There are two places to find the Vital Records you are seeking. The first is at the County Clerk's office in the county you are researching. Call or write the Clerk and ask for the specific information they need to fill your request
Some clerks will look up the record while you are on the phone to see if they have it. Most will not. If they do not have the record on file, they will send a note saying so. They will probably NOT return your payment. You are paying for the search, not the record. PLEASE be patient and polite when working with the Clerks. We want them to continue to help us with our researching.
The second place is the State Archives Department. They will do a state-wide search if you are not sure in which county the event took place. The records cost a little more, but it is a much larger search.
Many early births were NOT reported at the time of the birth - therefore there is no "birth certificate". Births before 1900 were seldom reported until the child reached maturity and needed to prove his birth date or identity, then the individual would report his own birth. This is called a "delayed birth record". Many of them are not correct but they are all that exists. When the births WERE recorded, they are generally a single line in a book.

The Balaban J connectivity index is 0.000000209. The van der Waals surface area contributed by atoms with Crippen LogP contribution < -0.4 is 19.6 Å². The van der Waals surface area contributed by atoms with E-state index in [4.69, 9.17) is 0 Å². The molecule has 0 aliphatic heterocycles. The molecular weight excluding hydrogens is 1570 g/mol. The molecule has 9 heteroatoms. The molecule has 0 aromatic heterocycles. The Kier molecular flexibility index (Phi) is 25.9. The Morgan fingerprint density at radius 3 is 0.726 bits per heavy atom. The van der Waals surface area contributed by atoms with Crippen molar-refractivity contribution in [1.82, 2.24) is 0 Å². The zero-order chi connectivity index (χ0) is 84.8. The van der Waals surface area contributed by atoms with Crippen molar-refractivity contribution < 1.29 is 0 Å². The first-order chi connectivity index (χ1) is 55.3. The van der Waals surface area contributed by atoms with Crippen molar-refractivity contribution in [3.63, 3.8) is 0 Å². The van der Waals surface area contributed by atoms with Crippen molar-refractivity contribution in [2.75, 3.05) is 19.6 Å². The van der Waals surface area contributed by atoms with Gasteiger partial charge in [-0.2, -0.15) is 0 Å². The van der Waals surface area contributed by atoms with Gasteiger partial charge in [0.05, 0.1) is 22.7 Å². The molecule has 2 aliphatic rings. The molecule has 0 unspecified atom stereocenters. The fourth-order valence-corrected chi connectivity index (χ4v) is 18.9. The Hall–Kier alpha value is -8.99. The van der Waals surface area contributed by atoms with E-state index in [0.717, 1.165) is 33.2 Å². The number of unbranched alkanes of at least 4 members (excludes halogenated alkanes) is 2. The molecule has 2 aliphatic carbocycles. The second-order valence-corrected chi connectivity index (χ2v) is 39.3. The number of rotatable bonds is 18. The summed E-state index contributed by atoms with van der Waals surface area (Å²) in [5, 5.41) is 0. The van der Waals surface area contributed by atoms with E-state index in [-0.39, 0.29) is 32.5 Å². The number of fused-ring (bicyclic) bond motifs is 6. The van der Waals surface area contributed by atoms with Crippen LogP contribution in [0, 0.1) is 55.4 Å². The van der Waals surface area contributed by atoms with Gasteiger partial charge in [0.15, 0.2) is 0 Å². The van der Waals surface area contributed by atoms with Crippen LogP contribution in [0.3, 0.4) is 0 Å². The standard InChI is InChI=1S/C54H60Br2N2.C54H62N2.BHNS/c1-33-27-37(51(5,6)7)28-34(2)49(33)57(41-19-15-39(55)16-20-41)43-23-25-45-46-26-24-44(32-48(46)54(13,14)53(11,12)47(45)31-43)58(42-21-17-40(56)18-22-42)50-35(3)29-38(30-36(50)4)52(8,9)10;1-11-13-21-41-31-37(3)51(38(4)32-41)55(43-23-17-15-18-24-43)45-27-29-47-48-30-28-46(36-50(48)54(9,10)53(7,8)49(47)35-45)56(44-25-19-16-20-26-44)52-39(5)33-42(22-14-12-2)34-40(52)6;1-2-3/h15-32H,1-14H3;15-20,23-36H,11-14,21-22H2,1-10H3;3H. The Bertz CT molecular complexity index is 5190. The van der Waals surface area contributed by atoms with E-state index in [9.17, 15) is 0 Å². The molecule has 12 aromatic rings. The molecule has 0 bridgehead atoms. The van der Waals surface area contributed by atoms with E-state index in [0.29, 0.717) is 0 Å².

Early marriage records generally contain little genealogical information except the date the license was issued, the date the marriage took place and the maiden name of the woman.
Original death records come in two forms. The earlier records are generally a single line in a book containing the death date, cause of death, and the name of the individual reporting the death. Later records are "death certificates" and can contain the birth date and place, death date and place, parents' names and places of birth, and the name of the person reporting the death.
This page was last updated 26 December 2011
Copyright © 2005-2012
East Texas Genealogical Society
and the Individual Contributors
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